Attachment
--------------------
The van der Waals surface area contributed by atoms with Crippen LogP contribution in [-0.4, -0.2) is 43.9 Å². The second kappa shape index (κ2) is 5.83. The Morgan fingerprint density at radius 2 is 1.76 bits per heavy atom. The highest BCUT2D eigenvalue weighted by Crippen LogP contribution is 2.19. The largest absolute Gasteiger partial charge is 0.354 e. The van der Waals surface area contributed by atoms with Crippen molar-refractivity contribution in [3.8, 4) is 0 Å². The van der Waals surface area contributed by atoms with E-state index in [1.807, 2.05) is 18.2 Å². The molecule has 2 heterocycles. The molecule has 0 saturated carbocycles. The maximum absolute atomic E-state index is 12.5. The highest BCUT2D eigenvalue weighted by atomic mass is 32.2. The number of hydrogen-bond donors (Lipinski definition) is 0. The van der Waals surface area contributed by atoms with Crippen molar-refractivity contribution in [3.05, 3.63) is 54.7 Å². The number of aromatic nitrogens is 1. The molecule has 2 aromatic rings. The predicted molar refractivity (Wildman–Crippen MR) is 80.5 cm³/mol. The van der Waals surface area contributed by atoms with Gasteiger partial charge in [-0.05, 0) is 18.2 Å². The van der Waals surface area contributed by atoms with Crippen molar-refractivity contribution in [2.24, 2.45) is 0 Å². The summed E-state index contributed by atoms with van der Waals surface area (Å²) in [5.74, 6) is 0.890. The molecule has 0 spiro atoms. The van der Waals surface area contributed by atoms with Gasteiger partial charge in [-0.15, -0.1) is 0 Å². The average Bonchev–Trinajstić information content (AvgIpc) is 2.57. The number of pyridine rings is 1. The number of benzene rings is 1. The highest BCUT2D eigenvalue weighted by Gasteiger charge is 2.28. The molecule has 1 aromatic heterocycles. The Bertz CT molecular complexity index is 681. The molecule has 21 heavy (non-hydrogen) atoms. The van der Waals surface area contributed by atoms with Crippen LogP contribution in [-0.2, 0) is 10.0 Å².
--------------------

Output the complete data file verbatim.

The van der Waals surface area contributed by atoms with Crippen LogP contribution in [-0.4, -0.2) is 43.9 Å². The second kappa shape index (κ2) is 5.83. The Morgan fingerprint density at radius 2 is 1.76 bits per heavy atom. The highest BCUT2D eigenvalue weighted by Crippen LogP contribution is 2.19. The largest absolute Gasteiger partial charge is 0.354 e. The van der Waals surface area contributed by atoms with Crippen molar-refractivity contribution in [3.8, 4) is 0 Å². The van der Waals surface area contributed by atoms with E-state index in [1.807, 2.05) is 18.2 Å². The molecule has 2 heterocycles. The molecule has 0 saturated carbocycles. The maximum absolute atomic E-state index is 12.5. The highest BCUT2D eigenvalue weighted by atomic mass is 32.2. The number of hydrogen-bond donors (Lipinski definition) is 0. The van der Waals surface area contributed by atoms with Crippen molar-refractivity contribution in [3.05, 3.63) is 54.7 Å². The number of aromatic nitrogens is 1. The molecule has 2 aromatic rings. The predicted molar refractivity (Wildman–Crippen MR) is 80.5 cm³/mol. The van der Waals surface area contributed by atoms with Gasteiger partial charge in [-0.05, 0) is 18.2 Å². The van der Waals surface area contributed by atoms with Crippen molar-refractivity contribution in [2.24, 2.45) is 0 Å². The summed E-state index contributed by atoms with van der Waals surface area (Å²) in [5.74, 6) is 0.890. The molecule has 0 spiro atoms. The van der Waals surface area contributed by atoms with Gasteiger partial charge in [-0.15, -0.1) is 0 Å². The average Bonchev–Trinajstić information content (AvgIpc) is 2.57. The number of pyridine rings is 1. The number of benzene rings is 1. The highest BCUT2D eigenvalue weighted by Gasteiger charge is 2.28. The molecule has 1 aromatic heterocycles. The Bertz CT molecular complexity index is 681. The molecule has 21 heavy (non-hydrogen) atoms. The van der Waals surface area contributed by atoms with Crippen LogP contribution in [-0.2, 0) is 10.0 Å².